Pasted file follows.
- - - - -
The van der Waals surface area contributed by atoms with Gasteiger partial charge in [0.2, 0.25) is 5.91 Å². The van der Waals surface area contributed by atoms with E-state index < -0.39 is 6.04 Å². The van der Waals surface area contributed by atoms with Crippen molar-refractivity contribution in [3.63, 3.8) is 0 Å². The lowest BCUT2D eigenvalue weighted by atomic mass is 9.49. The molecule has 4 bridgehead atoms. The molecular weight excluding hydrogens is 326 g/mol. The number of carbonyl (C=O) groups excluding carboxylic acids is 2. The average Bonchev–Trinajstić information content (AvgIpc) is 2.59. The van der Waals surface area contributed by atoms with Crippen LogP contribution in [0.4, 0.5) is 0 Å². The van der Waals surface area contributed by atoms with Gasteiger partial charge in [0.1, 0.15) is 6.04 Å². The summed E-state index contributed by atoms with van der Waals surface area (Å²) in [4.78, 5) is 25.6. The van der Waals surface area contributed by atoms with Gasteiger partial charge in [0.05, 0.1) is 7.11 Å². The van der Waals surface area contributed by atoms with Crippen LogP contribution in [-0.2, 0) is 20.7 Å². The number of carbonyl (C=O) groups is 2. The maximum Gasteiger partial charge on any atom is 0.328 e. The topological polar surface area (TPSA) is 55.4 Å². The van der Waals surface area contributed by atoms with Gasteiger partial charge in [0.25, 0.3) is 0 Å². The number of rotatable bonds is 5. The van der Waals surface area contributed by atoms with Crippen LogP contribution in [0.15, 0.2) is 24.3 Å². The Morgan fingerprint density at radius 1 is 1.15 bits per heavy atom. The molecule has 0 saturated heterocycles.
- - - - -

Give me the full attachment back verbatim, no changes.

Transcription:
The van der Waals surface area contributed by atoms with Gasteiger partial charge in [0.2, 0.25) is 5.91 Å². The van der Waals surface area contributed by atoms with E-state index < -0.39 is 6.04 Å². The van der Waals surface area contributed by atoms with Crippen molar-refractivity contribution in [3.63, 3.8) is 0 Å². The lowest BCUT2D eigenvalue weighted by atomic mass is 9.49. The molecule has 4 bridgehead atoms. The molecular weight excluding hydrogens is 326 g/mol. The number of carbonyl (C=O) groups excluding carboxylic acids is 2. The average Bonchev–Trinajstić information content (AvgIpc) is 2.59. The van der Waals surface area contributed by atoms with Crippen LogP contribution in [0.4, 0.5) is 0 Å². The van der Waals surface area contributed by atoms with Gasteiger partial charge in [0.1, 0.15) is 6.04 Å². The summed E-state index contributed by atoms with van der Waals surface area (Å²) in [4.78, 5) is 25.6. The van der Waals surface area contributed by atoms with Gasteiger partial charge in [0.05, 0.1) is 7.11 Å². The van der Waals surface area contributed by atoms with Crippen LogP contribution in [-0.2, 0) is 20.7 Å². The number of carbonyl (C=O) groups is 2. The maximum Gasteiger partial charge on any atom is 0.328 e. The topological polar surface area (TPSA) is 55.4 Å². The van der Waals surface area contributed by atoms with Gasteiger partial charge in [0.25, 0.3) is 0 Å². The number of rotatable bonds is 5. The van der Waals surface area contributed by atoms with Crippen LogP contribution in [0.15, 0.2) is 24.3 Å². The Morgan fingerprint density at radius 1 is 1.15 bits per heavy atom. The molecule has 0 saturated heterocycles.